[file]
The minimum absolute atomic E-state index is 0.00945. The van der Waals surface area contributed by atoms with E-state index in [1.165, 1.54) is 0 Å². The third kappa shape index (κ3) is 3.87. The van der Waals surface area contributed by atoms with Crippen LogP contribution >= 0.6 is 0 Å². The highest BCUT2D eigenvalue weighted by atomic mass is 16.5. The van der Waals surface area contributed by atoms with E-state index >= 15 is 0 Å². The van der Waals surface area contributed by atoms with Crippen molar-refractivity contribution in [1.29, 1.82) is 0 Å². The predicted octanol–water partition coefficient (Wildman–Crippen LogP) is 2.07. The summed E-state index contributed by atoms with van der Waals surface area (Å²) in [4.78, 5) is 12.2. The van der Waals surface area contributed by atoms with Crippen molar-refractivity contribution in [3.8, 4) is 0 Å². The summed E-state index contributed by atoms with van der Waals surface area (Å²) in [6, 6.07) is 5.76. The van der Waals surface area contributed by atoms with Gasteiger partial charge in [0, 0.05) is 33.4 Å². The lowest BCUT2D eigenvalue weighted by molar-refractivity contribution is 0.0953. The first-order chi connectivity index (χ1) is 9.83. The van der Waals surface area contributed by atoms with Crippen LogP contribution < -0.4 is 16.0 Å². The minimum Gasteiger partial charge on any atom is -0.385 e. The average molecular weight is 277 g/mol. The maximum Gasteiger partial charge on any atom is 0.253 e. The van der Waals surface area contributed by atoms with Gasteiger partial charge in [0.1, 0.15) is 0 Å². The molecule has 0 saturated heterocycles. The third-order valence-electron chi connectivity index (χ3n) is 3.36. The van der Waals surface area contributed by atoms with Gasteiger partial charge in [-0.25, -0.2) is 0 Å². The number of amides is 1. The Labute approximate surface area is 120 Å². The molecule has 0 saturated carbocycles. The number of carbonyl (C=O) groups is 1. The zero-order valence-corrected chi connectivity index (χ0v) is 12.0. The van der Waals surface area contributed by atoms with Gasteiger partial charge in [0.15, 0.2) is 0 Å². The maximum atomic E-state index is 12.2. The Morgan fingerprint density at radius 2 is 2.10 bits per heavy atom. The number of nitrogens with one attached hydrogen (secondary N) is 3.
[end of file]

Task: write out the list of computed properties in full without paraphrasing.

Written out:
The minimum absolute atomic E-state index is 0.00945. The van der Waals surface area contributed by atoms with E-state index in [1.165, 1.54) is 0 Å². The third kappa shape index (κ3) is 3.87. The van der Waals surface area contributed by atoms with Crippen LogP contribution >= 0.6 is 0 Å². The highest BCUT2D eigenvalue weighted by atomic mass is 16.5. The van der Waals surface area contributed by atoms with E-state index >= 15 is 0 Å². The van der Waals surface area contributed by atoms with Crippen molar-refractivity contribution in [1.29, 1.82) is 0 Å². The predicted octanol–water partition coefficient (Wildman–Crippen LogP) is 2.07. The summed E-state index contributed by atoms with van der Waals surface area (Å²) in [4.78, 5) is 12.2. The van der Waals surface area contributed by atoms with Crippen molar-refractivity contribution in [3.8, 4) is 0 Å². The summed E-state index contributed by atoms with van der Waals surface area (Å²) in [6, 6.07) is 5.76. The van der Waals surface area contributed by atoms with Gasteiger partial charge in [0, 0.05) is 33.4 Å². The lowest BCUT2D eigenvalue weighted by molar-refractivity contribution is 0.0953. The first-order chi connectivity index (χ1) is 9.83. The van der Waals surface area contributed by atoms with Crippen LogP contribution < -0.4 is 16.0 Å². The minimum Gasteiger partial charge on any atom is -0.385 e. The average molecular weight is 277 g/mol. The maximum Gasteiger partial charge on any atom is 0.253 e. The van der Waals surface area contributed by atoms with Gasteiger partial charge in [0.1, 0.15) is 0 Å². The molecule has 0 saturated heterocycles. The third-order valence-electron chi connectivity index (χ3n) is 3.36. The van der Waals surface area contributed by atoms with Gasteiger partial charge in [-0.25, -0.2) is 0 Å². The number of amides is 1. The Labute approximate surface area is 120 Å². The molecule has 0 saturated carbocycles. The number of carbonyl (C=O) groups is 1. The zero-order valence-corrected chi connectivity index (χ0v) is 12.0. The van der Waals surface area contributed by atoms with Gasteiger partial charge in [0.15, 0.2) is 0 Å². The maximum atomic E-state index is 12.2. The Morgan fingerprint density at radius 2 is 2.10 bits per heavy atom. The number of nitrogens with one attached hydrogen (secondary N) is 3.